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--Austin's performative

In How to Do Things with Words, J. L. Austin attempts to distinguish between a constative and performative utterance. I said elsewhere that one initial distinction is that while the former reports something, the latter does something. As Timothy Gould argues, this distinction might seem “quite simple and even simple-minded,” to characterize the constative and performative as simply to say something and do something. Austin himself recognizes the stakes in challenging the assumption in philosophy that to say something is to state something. If, for philosophy, statements can either be true or false, then Austin wants to consider the performative a statement that might fail or be unhappy. For a smooth, happy performative, six conditions must be satisfied:

1) There must exist an accepted conventional procedure having a certain conventional effect, that procedure to include the uttering of certain words by certain persons in certain circumstances, and further,
2) the particular persons and circumstances in a given case must be appropriate for the invocation of the particular procedure invoked.
3) The procedure must be executed by all participants both correctly and
4) completely.
5) Where, as often, the procedure is designed for the use by persons having certain thought or feelings, or for the inauguration of certain consequential conduct on the part of any participant, then a person participating in and so invoking the procedure must in fact have those thoughts or feelings, and the participants must intend so to conduct themselves, and further
6) must actually so conduct themselves subsequently.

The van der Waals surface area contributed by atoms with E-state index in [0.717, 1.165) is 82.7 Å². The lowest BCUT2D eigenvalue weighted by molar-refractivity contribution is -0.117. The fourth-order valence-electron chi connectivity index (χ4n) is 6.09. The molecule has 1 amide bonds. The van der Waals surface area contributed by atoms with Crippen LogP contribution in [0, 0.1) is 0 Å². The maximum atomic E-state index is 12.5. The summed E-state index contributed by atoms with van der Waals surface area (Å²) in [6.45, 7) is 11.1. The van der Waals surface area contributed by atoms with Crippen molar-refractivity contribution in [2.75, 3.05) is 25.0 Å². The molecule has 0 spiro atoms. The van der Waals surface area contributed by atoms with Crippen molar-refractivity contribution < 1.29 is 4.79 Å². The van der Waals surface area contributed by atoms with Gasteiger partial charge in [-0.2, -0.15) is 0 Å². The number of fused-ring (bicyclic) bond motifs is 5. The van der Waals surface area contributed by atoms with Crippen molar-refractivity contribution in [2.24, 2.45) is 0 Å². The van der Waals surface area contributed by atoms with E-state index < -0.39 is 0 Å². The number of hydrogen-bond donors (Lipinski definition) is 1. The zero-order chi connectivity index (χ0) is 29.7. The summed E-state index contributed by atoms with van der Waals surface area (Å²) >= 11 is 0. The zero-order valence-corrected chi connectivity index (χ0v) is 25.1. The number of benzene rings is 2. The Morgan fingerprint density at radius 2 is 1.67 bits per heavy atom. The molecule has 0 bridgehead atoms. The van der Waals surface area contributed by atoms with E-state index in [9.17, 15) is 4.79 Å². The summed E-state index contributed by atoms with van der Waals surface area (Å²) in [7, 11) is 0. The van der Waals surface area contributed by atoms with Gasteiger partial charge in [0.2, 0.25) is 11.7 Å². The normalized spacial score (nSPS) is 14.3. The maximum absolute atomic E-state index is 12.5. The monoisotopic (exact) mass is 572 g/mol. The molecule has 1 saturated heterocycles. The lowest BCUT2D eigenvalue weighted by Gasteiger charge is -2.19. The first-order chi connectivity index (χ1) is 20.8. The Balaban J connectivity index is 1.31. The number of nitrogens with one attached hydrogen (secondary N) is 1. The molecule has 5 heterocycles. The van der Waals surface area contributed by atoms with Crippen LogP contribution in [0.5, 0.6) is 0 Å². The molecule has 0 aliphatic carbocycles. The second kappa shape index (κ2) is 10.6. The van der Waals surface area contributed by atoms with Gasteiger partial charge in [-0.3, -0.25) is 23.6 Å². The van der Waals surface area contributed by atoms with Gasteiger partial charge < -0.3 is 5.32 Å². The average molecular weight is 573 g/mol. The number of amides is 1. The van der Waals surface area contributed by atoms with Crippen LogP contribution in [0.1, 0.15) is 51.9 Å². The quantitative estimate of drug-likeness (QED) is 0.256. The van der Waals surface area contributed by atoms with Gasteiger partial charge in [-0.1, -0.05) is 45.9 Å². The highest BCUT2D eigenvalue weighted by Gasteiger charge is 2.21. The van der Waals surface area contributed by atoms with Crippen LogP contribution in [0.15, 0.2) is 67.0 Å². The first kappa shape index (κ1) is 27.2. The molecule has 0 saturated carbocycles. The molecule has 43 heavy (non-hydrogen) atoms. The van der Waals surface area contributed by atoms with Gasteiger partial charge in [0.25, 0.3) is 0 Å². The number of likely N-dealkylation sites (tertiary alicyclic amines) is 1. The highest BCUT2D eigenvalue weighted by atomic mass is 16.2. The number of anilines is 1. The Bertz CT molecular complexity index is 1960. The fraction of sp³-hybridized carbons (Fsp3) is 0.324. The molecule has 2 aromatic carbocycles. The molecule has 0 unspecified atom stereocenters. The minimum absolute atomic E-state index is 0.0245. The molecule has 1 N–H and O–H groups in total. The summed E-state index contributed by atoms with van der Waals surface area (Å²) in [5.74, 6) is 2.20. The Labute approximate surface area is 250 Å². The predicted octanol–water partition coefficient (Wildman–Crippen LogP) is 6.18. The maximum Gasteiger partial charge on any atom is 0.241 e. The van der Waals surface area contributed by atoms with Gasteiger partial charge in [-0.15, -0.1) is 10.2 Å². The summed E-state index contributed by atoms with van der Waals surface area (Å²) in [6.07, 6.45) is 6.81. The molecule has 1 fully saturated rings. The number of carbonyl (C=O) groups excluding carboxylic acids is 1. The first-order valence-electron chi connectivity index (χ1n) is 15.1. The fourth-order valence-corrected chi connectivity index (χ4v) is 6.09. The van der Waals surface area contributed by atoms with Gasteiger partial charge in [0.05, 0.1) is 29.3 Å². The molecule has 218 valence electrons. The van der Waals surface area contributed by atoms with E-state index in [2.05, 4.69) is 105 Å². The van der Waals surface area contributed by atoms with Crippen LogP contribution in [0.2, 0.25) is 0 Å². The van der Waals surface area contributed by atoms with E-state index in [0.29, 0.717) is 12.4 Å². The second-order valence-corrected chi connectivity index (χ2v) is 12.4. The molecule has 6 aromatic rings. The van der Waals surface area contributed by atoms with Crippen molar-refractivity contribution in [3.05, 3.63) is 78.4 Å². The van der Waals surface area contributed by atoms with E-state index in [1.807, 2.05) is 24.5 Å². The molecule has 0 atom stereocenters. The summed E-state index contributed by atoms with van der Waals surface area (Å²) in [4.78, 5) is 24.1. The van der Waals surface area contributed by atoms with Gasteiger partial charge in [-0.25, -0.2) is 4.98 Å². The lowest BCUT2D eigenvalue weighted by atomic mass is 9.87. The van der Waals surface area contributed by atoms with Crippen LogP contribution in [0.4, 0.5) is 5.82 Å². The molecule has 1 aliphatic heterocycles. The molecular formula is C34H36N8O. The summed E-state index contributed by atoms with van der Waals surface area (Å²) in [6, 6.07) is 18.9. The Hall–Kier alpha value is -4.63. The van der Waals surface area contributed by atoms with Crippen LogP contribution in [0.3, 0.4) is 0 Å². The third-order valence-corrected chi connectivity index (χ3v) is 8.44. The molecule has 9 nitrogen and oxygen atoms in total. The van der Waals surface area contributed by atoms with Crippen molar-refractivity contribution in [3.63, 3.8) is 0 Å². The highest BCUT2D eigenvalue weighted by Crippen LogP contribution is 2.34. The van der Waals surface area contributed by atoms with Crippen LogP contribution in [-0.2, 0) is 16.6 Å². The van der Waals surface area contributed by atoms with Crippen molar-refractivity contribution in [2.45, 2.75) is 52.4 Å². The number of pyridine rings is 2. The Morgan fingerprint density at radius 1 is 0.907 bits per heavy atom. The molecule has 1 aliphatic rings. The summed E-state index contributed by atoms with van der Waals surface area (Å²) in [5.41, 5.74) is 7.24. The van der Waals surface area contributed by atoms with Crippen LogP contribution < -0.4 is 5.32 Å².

Austin notes that if we do not satisfy any one or more of these rules, our performative utterance will be unhappy. For Gould, Austin’s strategy was “not to substitute performance and its various effects for truths. [It] was rather to drag the fetish of true and false into the same swamp of assessment and judgment in which we find the dimension of happiness and unhappiness that afflicts our performative utterances” (p. 23).

Gould believes that Austin’s motivation for decoupling the performative from the true/false dichotomy was that he wanted to locate in language those regions in which we might find (or fail to find) relations to the world and its inhabitants, or to locate what Jacques Derrida regards as the “difference of force,” Gould reminds us. A statement functions by way of force, and the forces in which Austin is interested are illocutionary and perlocutionary. Before I begin discussing illocutionary and perlocutionary, however, I should introduce one other term that characterizes all that I have said about performative statements thus far: locutionary. A locutionary act, Austin explains, is “roughly equivalent to ‘meaning’ in the traditional sense” (p. 108). It is the “utterance of certain noises, the utterance of certain words in a certain construction, and the utterance of them with a certain ‘meaning’ in the favourite philosophical sense of that word, i.e. with a certain sense and with a certain reference” (p. 94).

Austin defines illocutionary acts as utterances having a certain conventional force. These acts include informing, ordering, warning, and undertaking, and they involve the “securing of uptake” (p. 116). The perlocutionary act, on the other hand, is “what we bring about or achieve by saying something, such as convincing, persuading, deterring, and even, say, surprising or misleading” (p. 108). So, if the illocutionary act is bound up with effects, the perlocutionary act produces effects. Of these two acts, Gould writes:

The locutionary act of saying, for instance, the words “I’m sorry” may have the illocutionary force of an apology. It might also have the force of a confession, or a provocation, or even a kind of oblique accusation. We must further distinguish between understanding that the words had the force of an apology and the fact that the apology was accepted. When the former occurs, then Austin says that what he calls “uptake” has been secured. The latter, on the other hand, is that sort of thing that Austin calls the perlocutionary force or effect of the utterance. Such effects might include mollifying, or indeed, further irritating the offended party. (p. 29)

The performative is bound up with effects that are material, social, and historical. For me, Austin's performative functions similarly to Judith Butler's performativity.